Shelley Spector is an observer and student of people and cultures over time and distance. In her art, there are suggestions of the anthropologist, archaeologist, sociologist, and historian at work. She finds, gathers, and sorts objects, and then reassembles them—placing them in new contexts, playing with scale, editing, and adding—imagining and reimagining the details of a society, past and present. Spector describes her process as “taking things apart and putting them back together again.” She likens disassembling and reassembling objects to studying communities, social systems—any group of coexisting and interacting people.
While wood has been Spector’s primary medium for some three decades, Spector has also applied her characteristic working process—collecting parts old or new, whole or fragmented, then merging them into one cohesive object, to a variety of media. She describes her photographic constructions as “could-be relics.” Typically oversized and altered images of everyday objects (a pencil, a ruler, a row of magazine spines), these photographs evoke stillness and solidity. They appear resolutely stable in a world that is forever speeding by, spinning along, and changing. Most recently she has applied her methods to embroideries on fabric, repurposed from shirts, pants, and other clothing, and presented them in frames fabricated from discarded wood scraps. Other new works include site-specific wallpaper created from reclaimed cardboard, once used to package food, toys, and other daily purchases in the artist’s Philadelphia community.
A graduate of Philadelphia’s University of the Arts, Spector’s sculptures, paintings, and works on paper are part of many private and public collections, including the Philadelphia Museum of Art, Pennsylvania Academy of Fine Arts, Free Library of Philadelphia, Federal Reserve Bank in Philadelphia, HBO in New York, Human Rights Campaign in Washington, and the Philadelphia Museum of Jewish Art. She is a recipient of grants from the Leeway Foundation, Pennsylvania Council on the Arts and the Independence Foundation.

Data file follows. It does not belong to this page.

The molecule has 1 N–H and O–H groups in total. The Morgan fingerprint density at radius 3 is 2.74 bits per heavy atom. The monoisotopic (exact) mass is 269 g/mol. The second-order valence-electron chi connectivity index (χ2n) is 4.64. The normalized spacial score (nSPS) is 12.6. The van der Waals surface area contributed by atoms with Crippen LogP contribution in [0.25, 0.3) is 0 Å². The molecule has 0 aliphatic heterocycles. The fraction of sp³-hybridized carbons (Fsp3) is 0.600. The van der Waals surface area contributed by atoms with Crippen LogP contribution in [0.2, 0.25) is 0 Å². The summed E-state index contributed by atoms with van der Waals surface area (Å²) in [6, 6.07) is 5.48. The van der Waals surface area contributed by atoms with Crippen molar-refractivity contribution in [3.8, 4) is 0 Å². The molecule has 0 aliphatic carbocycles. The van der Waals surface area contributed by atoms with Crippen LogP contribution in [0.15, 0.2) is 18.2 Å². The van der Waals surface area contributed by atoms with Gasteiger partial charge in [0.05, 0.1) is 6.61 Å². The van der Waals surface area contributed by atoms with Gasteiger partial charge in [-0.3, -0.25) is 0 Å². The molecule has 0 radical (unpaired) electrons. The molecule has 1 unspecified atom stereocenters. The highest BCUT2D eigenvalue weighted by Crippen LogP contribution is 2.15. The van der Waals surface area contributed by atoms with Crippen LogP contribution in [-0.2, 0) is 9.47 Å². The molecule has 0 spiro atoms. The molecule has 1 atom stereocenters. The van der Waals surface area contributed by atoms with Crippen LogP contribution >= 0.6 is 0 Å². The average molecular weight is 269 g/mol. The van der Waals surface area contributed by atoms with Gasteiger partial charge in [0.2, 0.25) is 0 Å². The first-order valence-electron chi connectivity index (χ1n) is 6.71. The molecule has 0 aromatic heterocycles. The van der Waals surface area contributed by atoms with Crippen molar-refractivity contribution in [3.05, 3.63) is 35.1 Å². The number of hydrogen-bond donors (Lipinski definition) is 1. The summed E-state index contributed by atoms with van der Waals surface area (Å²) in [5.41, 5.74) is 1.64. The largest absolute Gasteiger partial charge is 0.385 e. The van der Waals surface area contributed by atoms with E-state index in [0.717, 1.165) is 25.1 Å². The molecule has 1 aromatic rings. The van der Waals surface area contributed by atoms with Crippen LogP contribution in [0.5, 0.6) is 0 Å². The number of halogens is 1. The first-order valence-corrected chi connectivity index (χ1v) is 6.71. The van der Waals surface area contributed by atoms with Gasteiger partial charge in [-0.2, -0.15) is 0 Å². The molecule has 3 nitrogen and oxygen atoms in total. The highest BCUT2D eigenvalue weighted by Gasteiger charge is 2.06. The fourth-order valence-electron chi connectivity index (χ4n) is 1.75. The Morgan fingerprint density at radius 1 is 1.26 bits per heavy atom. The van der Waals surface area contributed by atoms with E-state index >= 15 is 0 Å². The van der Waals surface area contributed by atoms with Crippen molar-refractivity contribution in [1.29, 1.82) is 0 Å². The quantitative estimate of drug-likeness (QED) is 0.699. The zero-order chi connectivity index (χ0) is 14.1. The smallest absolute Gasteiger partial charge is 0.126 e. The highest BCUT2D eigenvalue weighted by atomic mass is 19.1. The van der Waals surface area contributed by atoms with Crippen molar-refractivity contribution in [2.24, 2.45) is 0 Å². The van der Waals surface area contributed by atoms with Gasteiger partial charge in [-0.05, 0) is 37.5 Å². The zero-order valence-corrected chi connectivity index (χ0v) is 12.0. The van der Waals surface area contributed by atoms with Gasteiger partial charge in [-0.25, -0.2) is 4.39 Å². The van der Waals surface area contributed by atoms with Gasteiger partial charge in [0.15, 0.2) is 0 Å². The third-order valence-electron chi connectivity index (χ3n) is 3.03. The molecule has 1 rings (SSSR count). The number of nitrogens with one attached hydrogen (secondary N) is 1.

Spector’s “do it yourself” temperament and experience as a working artist spurred the launch of a second career: that of a gallerist, artists’ representative, and creative impresario. From 1999 to 2006, she operated SPECTOR, an intimate (it occupied the front half of a former bakery that also served as her studio) gallery that showcased local and emerging artists. SPECTOR and its coterie of artists—an evolving cast that included stalwarts such as Jim Houser, Whitney Lee, Ben Woodward, Randall Sellers, the late Rebecca Westcott, and CW Wells, each of whom ignored in her or his unique way the boundaries between popular culture and fine art, between insider and outsider—garnered local, national, and international acclaim. SPECTOR’s artists exhibited their work everywhere from the streets of Philadelphia to the museums and galleries of Tokyo, Milan, and Paris. They are represented in the permanent collections of Pennsylvania Academy of the Fine Arts, Philadelphia Museum of Art, and New York’s Museum of Modern Art.
SPECTOR—the gallery, its artists, and the woman at its helm—was featured in Art Review, Juxtapoz, National Geographic, New York, and Philadelphia magazines, the Philadelphia Inquirer, Philadelphia City Paper, and Philadelphia Weekly newspapers, and on National Public Radio, CNN, KYW, WHYY, and WXPN.
SPECTOR gallery begat SPECTOR Projects, which—while working outside the traditional gallery system—continues Spector’s mission by championing distinct talent and new concepts in the visual arts. In conjunction with the debut of SPECTOR Projects, Spector launched an ongoing website called Artjaw, an ever-growing collection of first-person stories from Philadelphia’s art community—critics, students, museum curators, gallery owners, installers and preparators, and, of course, working artists—that demystifies and provides behind-the-scenes views of life in the arts. Philadelphia, a noted haven for artists, is a microcosm of the larger art-world. Artjaw puts human and highly personal faces on the inner workings of this community, its systems and social structure, the ways it connects with other working environments, with families, with other social groups.
Spector seeks (and simply attracts) others whose sensibilities and creations capture social, societal, and generational moments. She recognizes and revels in the irony that both she and the artists whose work interests her, those she wants to present, are often technologically savvy, but subvert the Computer Age and all the slickness it offers by creating art that appears resolutely handmade and unpolished. Sometimes the spirit of an age is shown in most telling detail by those who reject it. Spector embraces the rejected (and rejecting) and gathers the discarded, finding and revealing meaning and beauty along the way.
Spector lives in Philadelphia’s Bella Vista neighborhood with her family.